Many accomplished executives would like to serve on a board of directors. Appointment to a major corporate board may bring significant compensation. Appointments to the board of a smaller, private company or the governing or advisory board of a start-up company, a not-for profit, charitable, philanthropic, and/or community or institutional board all stoke executive-level interest.

Yet if we consider the actual number of annual appointments to paid corporate board positions each year, we see that only a small fraction of those who would like to serve in such a stewardship role will receive the call.

So what separates those who actually get appointed from all those who would simply like to get appointed?

These factors are particularly important qualifiers for securing a board appointment:

  1. Your reputation, experience, and credentials for a board appointment
  2. The expert knowledge and insight you bring and how it will extend and deepen board competency in the right areas, at the right time
  3. The networking relationships and advocates you can engage to rise above other successful leaders
  4. The clarity, consistency, and conviction of your own efforts to engage with influential people

So how do you get on a board? The answer is, a lifetime of hard work creates what, more now than ever before, represents only an opportunity to do more hard work in today’s corporate boardroom under an intensifying glare of public opinion, shareholder advocates, activists, lawyers, labor unions, the media, and more.

But to get there, you have to have a plan and stick with it. Of course, luck also factors into the board appointment equation. Be at the right place, at the right time, with the right people. You can control two of those variables. As for timing, well, let us just say we hope luck is on your side.

If you bring more than one of the above-listed attributes to a board, there is still no guarantee that you will get the board appointment you desire. You still have to make it happen.

As a practical matter, you have to set your sights on getting a board appointment and go after it if you want it. Interest in serving is not enough to get to the boardroom. That is true for paid corporate board directorships, although your willingness to volunteer may indeed qualify you for any number of not-for-profit, charitable, or community boards or advisory boards.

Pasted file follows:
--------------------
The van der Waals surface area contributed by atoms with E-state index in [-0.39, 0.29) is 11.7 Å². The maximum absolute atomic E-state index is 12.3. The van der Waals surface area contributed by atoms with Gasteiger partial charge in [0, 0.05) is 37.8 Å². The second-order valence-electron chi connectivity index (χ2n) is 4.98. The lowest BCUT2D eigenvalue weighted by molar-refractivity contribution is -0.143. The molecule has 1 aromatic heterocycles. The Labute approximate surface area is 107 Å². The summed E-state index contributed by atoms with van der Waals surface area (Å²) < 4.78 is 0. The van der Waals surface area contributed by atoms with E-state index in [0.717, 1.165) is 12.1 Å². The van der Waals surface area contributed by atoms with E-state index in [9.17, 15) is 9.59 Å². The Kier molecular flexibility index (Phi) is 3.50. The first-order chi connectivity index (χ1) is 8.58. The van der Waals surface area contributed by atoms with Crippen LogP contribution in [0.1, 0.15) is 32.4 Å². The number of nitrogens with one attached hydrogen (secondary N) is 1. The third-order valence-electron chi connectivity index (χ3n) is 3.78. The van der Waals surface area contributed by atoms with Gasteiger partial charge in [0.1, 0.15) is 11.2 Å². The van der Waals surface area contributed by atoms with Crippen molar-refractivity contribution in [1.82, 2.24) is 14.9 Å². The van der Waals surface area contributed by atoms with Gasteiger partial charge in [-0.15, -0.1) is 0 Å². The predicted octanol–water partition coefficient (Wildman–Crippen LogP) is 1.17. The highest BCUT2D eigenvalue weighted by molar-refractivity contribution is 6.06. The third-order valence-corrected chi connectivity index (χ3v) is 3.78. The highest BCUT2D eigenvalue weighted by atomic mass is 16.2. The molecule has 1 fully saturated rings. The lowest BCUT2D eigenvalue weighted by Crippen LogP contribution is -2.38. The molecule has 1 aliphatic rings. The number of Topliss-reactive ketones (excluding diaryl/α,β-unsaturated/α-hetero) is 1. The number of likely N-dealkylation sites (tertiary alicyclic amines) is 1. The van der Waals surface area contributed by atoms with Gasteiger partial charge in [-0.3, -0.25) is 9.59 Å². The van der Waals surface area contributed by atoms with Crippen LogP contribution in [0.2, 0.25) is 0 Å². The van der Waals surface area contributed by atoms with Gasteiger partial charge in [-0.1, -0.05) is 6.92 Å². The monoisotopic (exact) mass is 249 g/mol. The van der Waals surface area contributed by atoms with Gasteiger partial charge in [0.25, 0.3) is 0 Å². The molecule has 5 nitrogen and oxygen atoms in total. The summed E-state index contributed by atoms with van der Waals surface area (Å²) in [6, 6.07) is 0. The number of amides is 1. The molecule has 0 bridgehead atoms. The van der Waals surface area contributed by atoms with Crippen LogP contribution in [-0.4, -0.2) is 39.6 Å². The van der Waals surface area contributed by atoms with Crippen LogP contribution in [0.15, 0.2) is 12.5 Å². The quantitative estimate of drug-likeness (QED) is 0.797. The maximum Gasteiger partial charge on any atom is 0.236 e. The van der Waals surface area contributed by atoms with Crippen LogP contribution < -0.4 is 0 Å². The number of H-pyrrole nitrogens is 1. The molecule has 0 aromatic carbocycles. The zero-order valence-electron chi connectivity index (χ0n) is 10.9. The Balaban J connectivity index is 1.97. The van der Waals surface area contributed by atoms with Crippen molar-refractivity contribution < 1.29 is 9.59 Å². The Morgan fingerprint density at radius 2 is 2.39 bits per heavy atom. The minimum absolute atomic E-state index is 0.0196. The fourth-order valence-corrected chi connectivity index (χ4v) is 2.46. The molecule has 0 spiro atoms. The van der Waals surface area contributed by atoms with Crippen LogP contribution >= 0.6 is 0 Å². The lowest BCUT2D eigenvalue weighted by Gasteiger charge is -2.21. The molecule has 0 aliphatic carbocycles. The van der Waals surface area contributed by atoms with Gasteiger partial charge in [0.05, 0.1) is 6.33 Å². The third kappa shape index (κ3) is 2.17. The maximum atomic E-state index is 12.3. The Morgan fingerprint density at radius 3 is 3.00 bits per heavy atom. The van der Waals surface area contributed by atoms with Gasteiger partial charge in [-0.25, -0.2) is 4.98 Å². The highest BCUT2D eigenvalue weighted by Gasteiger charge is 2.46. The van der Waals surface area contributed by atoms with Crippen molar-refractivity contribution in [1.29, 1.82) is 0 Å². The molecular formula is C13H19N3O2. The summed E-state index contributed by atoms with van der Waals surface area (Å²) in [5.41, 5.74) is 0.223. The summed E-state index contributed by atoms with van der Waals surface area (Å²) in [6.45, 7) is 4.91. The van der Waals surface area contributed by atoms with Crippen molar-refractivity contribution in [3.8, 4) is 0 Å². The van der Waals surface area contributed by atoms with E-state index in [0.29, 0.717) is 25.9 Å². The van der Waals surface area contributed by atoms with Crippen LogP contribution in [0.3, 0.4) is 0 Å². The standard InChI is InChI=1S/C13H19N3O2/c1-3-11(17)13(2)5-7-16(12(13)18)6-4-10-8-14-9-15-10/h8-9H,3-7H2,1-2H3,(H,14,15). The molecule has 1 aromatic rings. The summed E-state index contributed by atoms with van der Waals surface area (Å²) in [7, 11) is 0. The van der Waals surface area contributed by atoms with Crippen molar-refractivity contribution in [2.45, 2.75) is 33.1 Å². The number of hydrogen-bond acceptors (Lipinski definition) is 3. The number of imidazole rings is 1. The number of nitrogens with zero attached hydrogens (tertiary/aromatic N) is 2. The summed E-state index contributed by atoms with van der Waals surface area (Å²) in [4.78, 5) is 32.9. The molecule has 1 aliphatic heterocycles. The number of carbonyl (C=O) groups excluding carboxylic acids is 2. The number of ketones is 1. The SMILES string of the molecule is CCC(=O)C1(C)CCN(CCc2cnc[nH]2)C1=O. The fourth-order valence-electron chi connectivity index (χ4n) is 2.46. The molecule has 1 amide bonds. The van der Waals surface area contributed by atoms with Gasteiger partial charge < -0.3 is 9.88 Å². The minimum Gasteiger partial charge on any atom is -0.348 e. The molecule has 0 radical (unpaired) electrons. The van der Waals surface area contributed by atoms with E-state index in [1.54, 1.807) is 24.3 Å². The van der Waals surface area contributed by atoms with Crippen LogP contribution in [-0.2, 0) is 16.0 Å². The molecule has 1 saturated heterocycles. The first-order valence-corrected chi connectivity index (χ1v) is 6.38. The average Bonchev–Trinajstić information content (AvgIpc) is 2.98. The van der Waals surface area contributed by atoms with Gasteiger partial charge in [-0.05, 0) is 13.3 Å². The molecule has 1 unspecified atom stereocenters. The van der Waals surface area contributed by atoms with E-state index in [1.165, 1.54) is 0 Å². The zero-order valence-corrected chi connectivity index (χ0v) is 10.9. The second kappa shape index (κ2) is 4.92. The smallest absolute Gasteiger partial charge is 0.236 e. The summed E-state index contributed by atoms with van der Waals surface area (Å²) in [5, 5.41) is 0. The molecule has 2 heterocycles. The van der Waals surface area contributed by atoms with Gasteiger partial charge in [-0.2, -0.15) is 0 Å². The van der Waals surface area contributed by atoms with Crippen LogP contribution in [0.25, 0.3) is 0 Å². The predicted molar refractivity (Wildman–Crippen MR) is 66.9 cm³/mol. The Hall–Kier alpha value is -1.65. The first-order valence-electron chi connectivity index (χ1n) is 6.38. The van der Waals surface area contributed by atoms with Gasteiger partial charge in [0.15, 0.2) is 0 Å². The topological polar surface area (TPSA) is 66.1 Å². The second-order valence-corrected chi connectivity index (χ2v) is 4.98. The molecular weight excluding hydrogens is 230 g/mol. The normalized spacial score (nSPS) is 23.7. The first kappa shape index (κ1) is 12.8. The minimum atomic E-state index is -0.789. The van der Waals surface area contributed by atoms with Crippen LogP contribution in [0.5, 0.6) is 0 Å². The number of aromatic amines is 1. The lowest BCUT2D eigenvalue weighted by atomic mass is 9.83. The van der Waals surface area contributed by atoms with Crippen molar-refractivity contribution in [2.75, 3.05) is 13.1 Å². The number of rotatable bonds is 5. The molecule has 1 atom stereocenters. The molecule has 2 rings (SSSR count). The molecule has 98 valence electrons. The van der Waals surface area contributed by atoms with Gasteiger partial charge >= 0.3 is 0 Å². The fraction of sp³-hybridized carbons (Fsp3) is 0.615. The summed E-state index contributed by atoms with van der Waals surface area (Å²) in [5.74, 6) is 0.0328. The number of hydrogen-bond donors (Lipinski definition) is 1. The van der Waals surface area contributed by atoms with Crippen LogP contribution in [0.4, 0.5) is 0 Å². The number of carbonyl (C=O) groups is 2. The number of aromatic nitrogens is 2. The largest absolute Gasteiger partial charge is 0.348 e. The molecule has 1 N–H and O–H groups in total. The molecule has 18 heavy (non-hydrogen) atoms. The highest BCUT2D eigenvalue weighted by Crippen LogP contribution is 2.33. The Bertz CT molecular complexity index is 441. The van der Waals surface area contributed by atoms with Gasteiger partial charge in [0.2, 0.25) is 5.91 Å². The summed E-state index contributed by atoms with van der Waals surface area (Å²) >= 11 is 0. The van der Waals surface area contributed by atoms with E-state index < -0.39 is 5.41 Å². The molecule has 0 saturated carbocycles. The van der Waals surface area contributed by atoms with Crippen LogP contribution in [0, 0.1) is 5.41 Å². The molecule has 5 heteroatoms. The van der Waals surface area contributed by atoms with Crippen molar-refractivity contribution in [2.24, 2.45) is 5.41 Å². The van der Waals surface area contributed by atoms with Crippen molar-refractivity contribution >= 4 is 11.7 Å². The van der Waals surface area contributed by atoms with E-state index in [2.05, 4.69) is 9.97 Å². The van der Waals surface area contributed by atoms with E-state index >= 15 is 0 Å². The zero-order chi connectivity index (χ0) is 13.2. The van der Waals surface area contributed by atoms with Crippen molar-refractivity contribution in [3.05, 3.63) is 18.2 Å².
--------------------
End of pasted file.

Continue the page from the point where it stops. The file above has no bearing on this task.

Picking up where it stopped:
When it comes to securing a paid corporate board seat, do not expect your own fairy board-mother to flitter her wings heralding a major board appointment while you sip a martini on your back porch. That is, unless you are cavorting with some of the best-known names in business, government, civic affairs, or perhaps the worlds of media or sports. Those relationships may help you to get where you want to go.

But the right path is the path that will work.

How to get appointed to a board is simple: you are going to have to earn it. You are going to have to work for it if this is what you really want. You are going to have to set your sights on it and go after it.

The truth is, you are going to have to plan for it—and put that plan into action over time.

Yet before you can build your own plan, let us consider what boards are looking for, the different paths that would position you as a highly qualified potential candidate for a board seat, and some other timeless lessons on getting to the boardroom and making a difference once you get there.

Know What Boards Are Looking For

It is hard to serve a need until you understand that need.

In order to get to the boardroom, you must understand what boards want, what they need, and what is motivating their directors to seek new competencies that will improve governance and, in some cases, cover their rear ends if something goes wrong.

As has been the case for decades, today’s boards of directors do not want to be taken by surprise or be caught unaware. The last thing anyone wants is to see his or her name associated with damaging headlines splashed one morning all over the front page of the Wall Street Journal or the Financial Times.

Contemporary board directors want to be regularly briefed on emerging threats to and opportunities for the business. They want to engage with board peers they like and respect. They want to safeguard shareholder interests, contribute meaningfully to corporate strategy, plan for the eventual succession of the chief executive (if they are doing their jobs), and ensure the growth of total returns to shareholders over time.

To achieve these goals, they need smart people assembled around the boardroom table who are open-minded and dedicated to put in the hours it now requires to be a good board director.